This 600 word essay relates the place of female customers at the American Museum to the evolving public and private roles of working-class and middle-class women in mid-nineteenth century New York City. Links to images and documents from the period that illuminate these roles appear at the end of the essay.
In the late 1840s, Barnum began to present "highly moral and instructive domestic dramas" in his Lecture Room. He welcomed the middle-class women who would never have attended a performance in the city’s rowdy theaters. Barnum reassured respectable women that inside his establishment they would never meet the "vulgarisms and immorality . . . sometimes permitted" on stages in places like the Bowery Theater down the street. Barnum’s museum was something altogether different from the boisterous male world of the theater and tavern where the only unescorted women were the prostitutes in the third tier. In fact, Barnum promised to keep out "females of known bad character."
He also promised middle-class patrons that they would be safe from what must have seemed to them the unruly world of the streets. In the middle years of the nineteenth century, New Yorkers of different classes jostled over proper behavior in the city’s public spaces. Young working class women were sometimes loud in public. They sometimes dressed in their own exuberant fashions. Some middle-class observers complained that they had a hard time distinguishing working girls from prostitutes. Barnum barred prostitutes from his establishment, but he also promised to try to curb the easy, youthful behavior that some confused with prostitution.
Barnum took advantage of the large cultural shift that brought middle-class values of home and family to the center of American public life. Salaried workers and retail clerks replaced artisans and farmers as the dominant figures on the American cultural scene. It was women who engineered this cultural shift, promoting what historians have called the "cult of domesticity." Although they could not vote, women, particularly middle-class white women, exercised influence in more subtle ways. They directed the social and cultural resources of new middle-class families, presiding over their homes while their husbands went out to work. They instructed their families in the tenets of Christianity and brought up sons to be industrious, good, and honest clerks. They joined together in Protestant revivals and reform organizations, working together to promote temperance, abolish slavery, curb prostitution, and extend women’s rights. They read and wrote for periodicals that ran stories, celebrating feelings and detailing the sentimental connections of the heart.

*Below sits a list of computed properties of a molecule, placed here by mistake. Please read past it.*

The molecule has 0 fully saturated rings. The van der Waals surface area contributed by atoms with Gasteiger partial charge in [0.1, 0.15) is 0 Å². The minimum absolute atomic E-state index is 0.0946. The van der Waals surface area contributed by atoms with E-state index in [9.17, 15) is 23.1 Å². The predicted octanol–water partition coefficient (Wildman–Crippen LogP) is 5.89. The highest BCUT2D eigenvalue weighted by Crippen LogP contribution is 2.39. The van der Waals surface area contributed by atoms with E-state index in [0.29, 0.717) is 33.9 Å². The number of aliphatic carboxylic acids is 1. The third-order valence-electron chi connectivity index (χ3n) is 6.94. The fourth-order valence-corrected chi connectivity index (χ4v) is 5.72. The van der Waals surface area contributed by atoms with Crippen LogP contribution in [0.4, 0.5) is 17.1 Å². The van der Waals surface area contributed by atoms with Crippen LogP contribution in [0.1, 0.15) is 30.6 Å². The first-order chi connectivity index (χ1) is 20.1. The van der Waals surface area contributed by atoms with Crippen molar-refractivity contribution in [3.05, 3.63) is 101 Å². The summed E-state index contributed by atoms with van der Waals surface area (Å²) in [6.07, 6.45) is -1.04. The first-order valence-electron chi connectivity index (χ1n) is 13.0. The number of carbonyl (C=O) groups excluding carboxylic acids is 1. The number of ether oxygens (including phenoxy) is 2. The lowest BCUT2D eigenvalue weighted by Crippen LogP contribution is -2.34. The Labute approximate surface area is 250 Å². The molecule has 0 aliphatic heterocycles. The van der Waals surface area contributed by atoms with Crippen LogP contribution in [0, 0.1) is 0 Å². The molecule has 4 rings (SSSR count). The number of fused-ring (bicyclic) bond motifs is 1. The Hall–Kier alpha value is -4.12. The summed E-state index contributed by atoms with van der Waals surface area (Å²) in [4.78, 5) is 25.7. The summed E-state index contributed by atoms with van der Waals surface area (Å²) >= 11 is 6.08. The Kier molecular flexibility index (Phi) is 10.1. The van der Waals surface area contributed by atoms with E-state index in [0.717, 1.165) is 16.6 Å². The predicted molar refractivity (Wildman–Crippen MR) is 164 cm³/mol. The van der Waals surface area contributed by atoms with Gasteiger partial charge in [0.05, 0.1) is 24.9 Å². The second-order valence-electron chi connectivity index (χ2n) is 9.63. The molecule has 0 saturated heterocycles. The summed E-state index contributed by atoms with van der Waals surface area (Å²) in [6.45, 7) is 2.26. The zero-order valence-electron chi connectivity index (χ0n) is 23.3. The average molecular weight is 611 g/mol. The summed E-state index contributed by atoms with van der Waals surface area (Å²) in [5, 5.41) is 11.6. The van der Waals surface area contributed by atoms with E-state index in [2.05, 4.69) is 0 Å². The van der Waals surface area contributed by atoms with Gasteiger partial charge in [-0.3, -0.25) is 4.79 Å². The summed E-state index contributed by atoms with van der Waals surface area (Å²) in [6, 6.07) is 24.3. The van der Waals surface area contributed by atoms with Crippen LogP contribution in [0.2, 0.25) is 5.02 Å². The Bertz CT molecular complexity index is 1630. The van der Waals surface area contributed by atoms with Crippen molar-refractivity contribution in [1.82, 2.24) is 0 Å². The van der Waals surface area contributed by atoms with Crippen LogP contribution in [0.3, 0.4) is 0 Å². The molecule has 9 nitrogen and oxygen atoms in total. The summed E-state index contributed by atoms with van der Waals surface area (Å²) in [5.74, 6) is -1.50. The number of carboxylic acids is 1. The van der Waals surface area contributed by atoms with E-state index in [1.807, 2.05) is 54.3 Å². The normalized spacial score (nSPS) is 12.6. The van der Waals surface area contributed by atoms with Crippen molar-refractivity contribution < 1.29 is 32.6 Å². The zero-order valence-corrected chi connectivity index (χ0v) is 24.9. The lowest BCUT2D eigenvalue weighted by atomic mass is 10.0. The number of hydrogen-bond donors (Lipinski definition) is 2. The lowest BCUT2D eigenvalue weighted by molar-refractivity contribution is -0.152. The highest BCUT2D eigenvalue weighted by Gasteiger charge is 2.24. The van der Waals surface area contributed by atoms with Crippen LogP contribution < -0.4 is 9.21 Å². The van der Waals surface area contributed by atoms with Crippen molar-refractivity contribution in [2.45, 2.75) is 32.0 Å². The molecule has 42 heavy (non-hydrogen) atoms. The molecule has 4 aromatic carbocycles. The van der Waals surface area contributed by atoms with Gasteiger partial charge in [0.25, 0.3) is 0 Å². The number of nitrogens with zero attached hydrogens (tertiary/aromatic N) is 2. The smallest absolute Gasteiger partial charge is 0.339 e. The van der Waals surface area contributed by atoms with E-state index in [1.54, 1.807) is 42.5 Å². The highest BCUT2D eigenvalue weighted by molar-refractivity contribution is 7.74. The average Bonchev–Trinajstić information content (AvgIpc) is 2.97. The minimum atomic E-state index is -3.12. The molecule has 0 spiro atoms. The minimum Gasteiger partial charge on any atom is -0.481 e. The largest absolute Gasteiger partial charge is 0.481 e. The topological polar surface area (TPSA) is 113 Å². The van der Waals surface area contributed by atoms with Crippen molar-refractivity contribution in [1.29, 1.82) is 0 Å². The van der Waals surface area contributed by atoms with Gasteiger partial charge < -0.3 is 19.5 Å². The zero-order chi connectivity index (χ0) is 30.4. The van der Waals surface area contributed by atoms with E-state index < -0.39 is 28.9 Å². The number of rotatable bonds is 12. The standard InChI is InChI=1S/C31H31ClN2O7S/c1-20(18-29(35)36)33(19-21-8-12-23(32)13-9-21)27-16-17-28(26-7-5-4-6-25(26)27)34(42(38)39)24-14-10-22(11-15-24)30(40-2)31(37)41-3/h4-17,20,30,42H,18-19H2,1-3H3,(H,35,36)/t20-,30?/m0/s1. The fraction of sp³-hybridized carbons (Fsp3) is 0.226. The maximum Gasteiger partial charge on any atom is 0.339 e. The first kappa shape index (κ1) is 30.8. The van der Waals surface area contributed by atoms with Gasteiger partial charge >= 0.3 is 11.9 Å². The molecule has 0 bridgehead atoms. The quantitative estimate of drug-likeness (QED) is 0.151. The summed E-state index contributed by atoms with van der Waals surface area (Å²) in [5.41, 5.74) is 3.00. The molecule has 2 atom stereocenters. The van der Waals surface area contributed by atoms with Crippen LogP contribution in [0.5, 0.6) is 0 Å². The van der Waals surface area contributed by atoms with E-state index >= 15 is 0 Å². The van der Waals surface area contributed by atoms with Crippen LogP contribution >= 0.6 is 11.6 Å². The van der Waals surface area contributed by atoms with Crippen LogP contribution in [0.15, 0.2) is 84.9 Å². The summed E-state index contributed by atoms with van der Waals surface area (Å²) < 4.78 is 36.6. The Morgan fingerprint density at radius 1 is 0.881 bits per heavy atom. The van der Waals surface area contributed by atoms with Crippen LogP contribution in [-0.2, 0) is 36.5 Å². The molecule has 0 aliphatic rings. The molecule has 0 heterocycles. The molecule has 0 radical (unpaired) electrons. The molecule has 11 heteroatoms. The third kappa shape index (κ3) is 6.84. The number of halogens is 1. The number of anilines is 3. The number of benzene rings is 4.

Barnum understood that women with such middle-class aspirations might lead their families to his museum if it too could be made to seem a part of this respectable world. He addressed his patrons as "Ladies" and flattered them for their good taste and cultural knowledge. To keep his audience happy and reassure them of their propriety, he presented entertainments that celebrated Christianity, domesticity, and sobriety. He staged Biblical melodramas and opened his Lecture Room to religious services. He made Swedish singer Jenny Lind into the epitome of this sentimental culture, celebrating her piety, charity, and sincerity. Barnum’s strategies were so successful that by the 1860s women could attend his entertainments without gentlemen accompanying them and not risk a single wagging tongue.
Yet it was not so simple. Working-class women, who comprised one-third of the city’s labor force by 1870, had long defied the proclaimed geographical boundaries of gender. Moreover, some of the controversies that surrounded Barnum’s entertainments help us see the contradictions in women’s position. For example, Barnum celebrated Jenny Lind’s love of privacy while promoting her public performances. For a few years, he staged enormously popular baby contests pretending to honor the sanctity of domesticity and motherhood. Yet some critics noticed that the success of the shows undermined the very intimacy and privacy on which true domesticity was based. And amid the moral talk and edifying exhibits, attractions such as the Circassian Beauty--with her plunging neckline and story of white slavery--still offered Museum visitors a taste of the Bowery.
Also see these primary documents: